Speech-Language Pathologist Certification
See what's required to earn speech-language pathologist certification. Explore the benefits of certification, and learn about the education and experience requirements for eligibility.
How Can Speech-Language Pathologist Certification Benefit Me?
Becoming certified can benefit you if you are already working as a speech-language pathologist. Certification will show patients and colleagues that you meet a certain level of excellence, as defined by a professional certifying agency. In addition to showing your current excellence in the field, certification shows others your dedication to continuing your education and keeping yourself up to date with the latest research in the field. Certification also allows you to display your credentials at the end of your name: for example John Smith, CCC-SLP (Certificate of Clinical Competence - Speech-Language Pathologist).
Along with allowing you to display your credentials to others, certification provides potential practical benefits. Some employers prefer to hire individuals who have been professionally certified. Other employment benefits of certification include potential pay incentives from certain states and school districts. Certification may also make you eligible to become a mentor for others participating in a clinical fellowship.
Certification can also make it easier for you to transfer your license to another state, due to the fact that some state's licensing procedures are based on guidelines put forward by certifying organizations. You should keep in mind that certification is not the same thing as licensure, and many states require you to become licensed in order to become a practicing speech-language pathologist.
|Reasons For Certification||Demonstrates certain level of excellence, dedication to continuing education; increases employment opportunities, pay incentives, ability to work in other states|
|Certification Requirements||Certification awarded by professional bodies; common requirements include master's degree in subject, experience in field|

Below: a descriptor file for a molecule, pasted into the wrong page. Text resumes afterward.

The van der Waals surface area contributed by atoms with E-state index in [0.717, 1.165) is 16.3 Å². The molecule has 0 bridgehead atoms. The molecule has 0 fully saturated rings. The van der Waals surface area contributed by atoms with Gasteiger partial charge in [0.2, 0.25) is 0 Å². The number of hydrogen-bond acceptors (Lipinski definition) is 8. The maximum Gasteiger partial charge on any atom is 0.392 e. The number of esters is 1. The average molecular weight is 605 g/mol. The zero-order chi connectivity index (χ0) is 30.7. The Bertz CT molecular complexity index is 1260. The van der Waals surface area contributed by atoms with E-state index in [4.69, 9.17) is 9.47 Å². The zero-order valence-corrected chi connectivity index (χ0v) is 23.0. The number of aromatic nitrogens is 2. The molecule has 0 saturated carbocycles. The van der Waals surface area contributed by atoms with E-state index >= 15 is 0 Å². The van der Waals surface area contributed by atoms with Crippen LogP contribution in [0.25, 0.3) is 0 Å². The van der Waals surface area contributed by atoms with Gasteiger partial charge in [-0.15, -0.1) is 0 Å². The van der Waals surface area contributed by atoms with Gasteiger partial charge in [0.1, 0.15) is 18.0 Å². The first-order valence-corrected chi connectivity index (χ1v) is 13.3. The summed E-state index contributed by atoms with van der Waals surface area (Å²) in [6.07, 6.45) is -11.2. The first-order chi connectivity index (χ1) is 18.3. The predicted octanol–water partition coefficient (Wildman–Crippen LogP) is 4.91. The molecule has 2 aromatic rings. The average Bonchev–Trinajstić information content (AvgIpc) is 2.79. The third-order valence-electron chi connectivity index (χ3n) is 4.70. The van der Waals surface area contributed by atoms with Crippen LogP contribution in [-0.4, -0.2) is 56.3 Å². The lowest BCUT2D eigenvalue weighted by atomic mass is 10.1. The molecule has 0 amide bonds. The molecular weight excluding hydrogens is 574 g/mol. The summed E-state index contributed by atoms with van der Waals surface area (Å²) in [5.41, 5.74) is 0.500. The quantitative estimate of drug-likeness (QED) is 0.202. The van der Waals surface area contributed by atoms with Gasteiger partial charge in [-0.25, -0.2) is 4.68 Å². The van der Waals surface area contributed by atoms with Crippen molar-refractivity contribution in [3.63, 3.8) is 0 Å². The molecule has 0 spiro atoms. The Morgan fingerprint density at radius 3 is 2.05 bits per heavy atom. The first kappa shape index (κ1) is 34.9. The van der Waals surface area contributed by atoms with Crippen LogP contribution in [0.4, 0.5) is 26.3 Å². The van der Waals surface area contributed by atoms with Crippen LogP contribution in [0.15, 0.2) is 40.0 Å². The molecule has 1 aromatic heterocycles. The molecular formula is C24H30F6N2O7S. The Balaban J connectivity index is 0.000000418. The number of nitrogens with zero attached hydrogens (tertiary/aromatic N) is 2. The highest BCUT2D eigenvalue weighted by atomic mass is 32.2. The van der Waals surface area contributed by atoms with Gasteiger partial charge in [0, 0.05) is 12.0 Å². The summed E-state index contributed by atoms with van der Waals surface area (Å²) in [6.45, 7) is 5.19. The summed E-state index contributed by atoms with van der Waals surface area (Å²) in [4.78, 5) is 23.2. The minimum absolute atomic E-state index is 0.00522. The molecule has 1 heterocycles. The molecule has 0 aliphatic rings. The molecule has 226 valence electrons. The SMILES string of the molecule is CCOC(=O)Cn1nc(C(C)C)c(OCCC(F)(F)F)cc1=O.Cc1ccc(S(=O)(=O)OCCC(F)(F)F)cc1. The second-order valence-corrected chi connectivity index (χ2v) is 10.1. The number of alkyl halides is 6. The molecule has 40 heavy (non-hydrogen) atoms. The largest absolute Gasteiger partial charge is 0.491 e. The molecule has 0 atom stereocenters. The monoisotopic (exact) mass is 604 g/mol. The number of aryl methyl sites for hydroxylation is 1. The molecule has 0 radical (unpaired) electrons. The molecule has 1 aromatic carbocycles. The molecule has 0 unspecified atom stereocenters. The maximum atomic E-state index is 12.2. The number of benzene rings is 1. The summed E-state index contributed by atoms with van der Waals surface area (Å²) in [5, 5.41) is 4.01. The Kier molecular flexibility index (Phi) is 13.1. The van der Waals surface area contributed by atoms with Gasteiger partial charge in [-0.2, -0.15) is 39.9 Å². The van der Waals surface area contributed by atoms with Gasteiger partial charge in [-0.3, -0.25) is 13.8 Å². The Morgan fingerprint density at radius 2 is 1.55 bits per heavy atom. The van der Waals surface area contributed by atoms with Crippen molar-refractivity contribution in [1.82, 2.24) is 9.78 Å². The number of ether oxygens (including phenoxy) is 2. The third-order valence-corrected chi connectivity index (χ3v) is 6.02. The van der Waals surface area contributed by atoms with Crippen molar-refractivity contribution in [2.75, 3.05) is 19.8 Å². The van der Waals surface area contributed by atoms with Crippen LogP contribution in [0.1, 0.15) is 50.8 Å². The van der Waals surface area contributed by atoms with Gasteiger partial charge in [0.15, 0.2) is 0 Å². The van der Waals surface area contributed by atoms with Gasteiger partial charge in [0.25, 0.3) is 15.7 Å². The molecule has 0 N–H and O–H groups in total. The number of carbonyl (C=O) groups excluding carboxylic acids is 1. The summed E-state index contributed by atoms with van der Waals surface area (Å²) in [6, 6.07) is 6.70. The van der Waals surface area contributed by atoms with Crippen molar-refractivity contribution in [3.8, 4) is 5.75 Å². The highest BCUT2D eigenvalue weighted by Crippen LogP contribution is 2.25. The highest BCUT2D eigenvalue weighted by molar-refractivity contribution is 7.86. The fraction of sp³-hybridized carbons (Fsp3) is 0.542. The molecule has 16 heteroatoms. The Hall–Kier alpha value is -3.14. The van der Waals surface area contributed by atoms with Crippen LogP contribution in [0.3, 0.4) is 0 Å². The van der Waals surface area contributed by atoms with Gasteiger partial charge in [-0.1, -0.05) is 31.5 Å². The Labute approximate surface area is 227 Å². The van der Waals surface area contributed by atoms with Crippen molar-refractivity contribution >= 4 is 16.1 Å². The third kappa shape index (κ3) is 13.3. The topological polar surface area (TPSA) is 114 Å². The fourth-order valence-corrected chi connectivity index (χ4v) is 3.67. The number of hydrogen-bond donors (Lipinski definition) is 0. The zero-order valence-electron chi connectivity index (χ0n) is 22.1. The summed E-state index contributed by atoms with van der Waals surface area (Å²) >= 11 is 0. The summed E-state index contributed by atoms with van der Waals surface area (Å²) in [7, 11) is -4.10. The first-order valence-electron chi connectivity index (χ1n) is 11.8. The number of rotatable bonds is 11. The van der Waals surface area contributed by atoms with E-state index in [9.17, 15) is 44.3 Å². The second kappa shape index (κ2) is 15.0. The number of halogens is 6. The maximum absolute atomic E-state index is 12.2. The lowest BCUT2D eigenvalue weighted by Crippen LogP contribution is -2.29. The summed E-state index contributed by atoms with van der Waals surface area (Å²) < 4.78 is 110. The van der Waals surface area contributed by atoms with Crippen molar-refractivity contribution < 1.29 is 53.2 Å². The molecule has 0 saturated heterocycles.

|Getting Certified||Requirements include producing transcripts documenting experience, exam completion, paying a fee; continuing education and certification renewal standard|
|Median Salary (2018)||$77,510* (for speech-language pathologists)|
|Job Outlook (2016-2026)||18% growth* (for all speech-language pathologists)|
Source: *U.S. Bureau of Labor Statistics
Am I Eligible for Certification?
Certification is generally awarded by a professional organization, such as the American Speech-Language Hearing Association (ASHA). While each organization may have specific eligibility requirements, most have some common education and experience requirements. In order to obtain certification by ASHA, you must have completed a master's degree in speech-language. You will also need to have experience in the field, either through employment or by completing a fellowship position.
How Do I Become Certified?
Certifying organizations generally require you to send in an application that will be reviewed by a committee who decides if you meet the standards for certification. You must show that you have met the education and experience requirements by turning in transcripts and a form documenting your experience. You may also be required to complete a test that assesses your knowledge. Along with all the materials required for the application, you may also be required to submit a fee. You should keep in mind that the application process may differ slightly if you graduated from your degree program several years ago or if you graduated from a program in a different country.
If you become certified as a speech-language pathologist, you will have to renew your certification periodically, which may involve resubmitting dues or fees. You may also have to complete continuing education units by participating in classes or symposiums that are recognized by the certifying organization.